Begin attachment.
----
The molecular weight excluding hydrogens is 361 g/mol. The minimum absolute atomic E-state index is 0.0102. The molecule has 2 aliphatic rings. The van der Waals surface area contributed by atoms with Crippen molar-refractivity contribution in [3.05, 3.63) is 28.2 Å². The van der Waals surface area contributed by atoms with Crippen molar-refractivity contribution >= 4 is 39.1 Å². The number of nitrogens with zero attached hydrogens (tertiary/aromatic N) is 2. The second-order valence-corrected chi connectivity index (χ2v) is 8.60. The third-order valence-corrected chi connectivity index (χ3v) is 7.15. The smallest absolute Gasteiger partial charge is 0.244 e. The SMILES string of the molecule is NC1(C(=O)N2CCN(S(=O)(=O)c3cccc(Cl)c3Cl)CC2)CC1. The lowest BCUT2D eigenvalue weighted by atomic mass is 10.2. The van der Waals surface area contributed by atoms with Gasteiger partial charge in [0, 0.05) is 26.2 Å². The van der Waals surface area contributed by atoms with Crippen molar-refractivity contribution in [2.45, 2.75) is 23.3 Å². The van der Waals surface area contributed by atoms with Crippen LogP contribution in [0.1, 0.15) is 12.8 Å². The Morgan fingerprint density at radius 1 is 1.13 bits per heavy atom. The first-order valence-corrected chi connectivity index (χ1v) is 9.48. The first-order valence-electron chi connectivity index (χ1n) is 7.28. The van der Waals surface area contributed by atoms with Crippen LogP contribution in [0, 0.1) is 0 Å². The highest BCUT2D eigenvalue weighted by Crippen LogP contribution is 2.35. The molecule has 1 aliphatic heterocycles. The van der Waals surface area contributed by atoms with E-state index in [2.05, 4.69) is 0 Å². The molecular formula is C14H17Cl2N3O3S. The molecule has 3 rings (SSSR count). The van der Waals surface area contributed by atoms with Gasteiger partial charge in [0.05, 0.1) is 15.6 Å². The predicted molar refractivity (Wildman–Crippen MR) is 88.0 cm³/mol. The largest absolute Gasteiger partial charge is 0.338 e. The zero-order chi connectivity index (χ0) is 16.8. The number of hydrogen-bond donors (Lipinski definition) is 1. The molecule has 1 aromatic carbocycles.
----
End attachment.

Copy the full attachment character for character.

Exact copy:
The molecular weight excluding hydrogens is 361 g/mol. The minimum absolute atomic E-state index is 0.0102. The molecule has 2 aliphatic rings. The van der Waals surface area contributed by atoms with Crippen molar-refractivity contribution in [3.05, 3.63) is 28.2 Å². The van der Waals surface area contributed by atoms with Crippen molar-refractivity contribution >= 4 is 39.1 Å². The number of nitrogens with zero attached hydrogens (tertiary/aromatic N) is 2. The second-order valence-corrected chi connectivity index (χ2v) is 8.60. The third-order valence-corrected chi connectivity index (χ3v) is 7.15. The smallest absolute Gasteiger partial charge is 0.244 e. The SMILES string of the molecule is NC1(C(=O)N2CCN(S(=O)(=O)c3cccc(Cl)c3Cl)CC2)CC1. The lowest BCUT2D eigenvalue weighted by atomic mass is 10.2. The van der Waals surface area contributed by atoms with Gasteiger partial charge in [0, 0.05) is 26.2 Å². The van der Waals surface area contributed by atoms with Crippen molar-refractivity contribution in [2.45, 2.75) is 23.3 Å². The van der Waals surface area contributed by atoms with Crippen LogP contribution in [0.1, 0.15) is 12.8 Å². The Morgan fingerprint density at radius 1 is 1.13 bits per heavy atom. The first-order valence-corrected chi connectivity index (χ1v) is 9.48. The first-order valence-electron chi connectivity index (χ1n) is 7.28. The van der Waals surface area contributed by atoms with Crippen LogP contribution in [0, 0.1) is 0 Å². The highest BCUT2D eigenvalue weighted by Crippen LogP contribution is 2.35. The molecule has 1 aliphatic heterocycles. The van der Waals surface area contributed by atoms with E-state index in [2.05, 4.69) is 0 Å². The molecular formula is C14H17Cl2N3O3S. The molecule has 3 rings (SSSR count). The van der Waals surface area contributed by atoms with Gasteiger partial charge in [0.05, 0.1) is 15.6 Å². The predicted molar refractivity (Wildman–Crippen MR) is 88.0 cm³/mol. The largest absolute Gasteiger partial charge is 0.338 e. The zero-order chi connectivity index (χ0) is 16.8. The number of hydrogen-bond donors (Lipinski definition) is 1. The molecule has 1 aromatic carbocycles.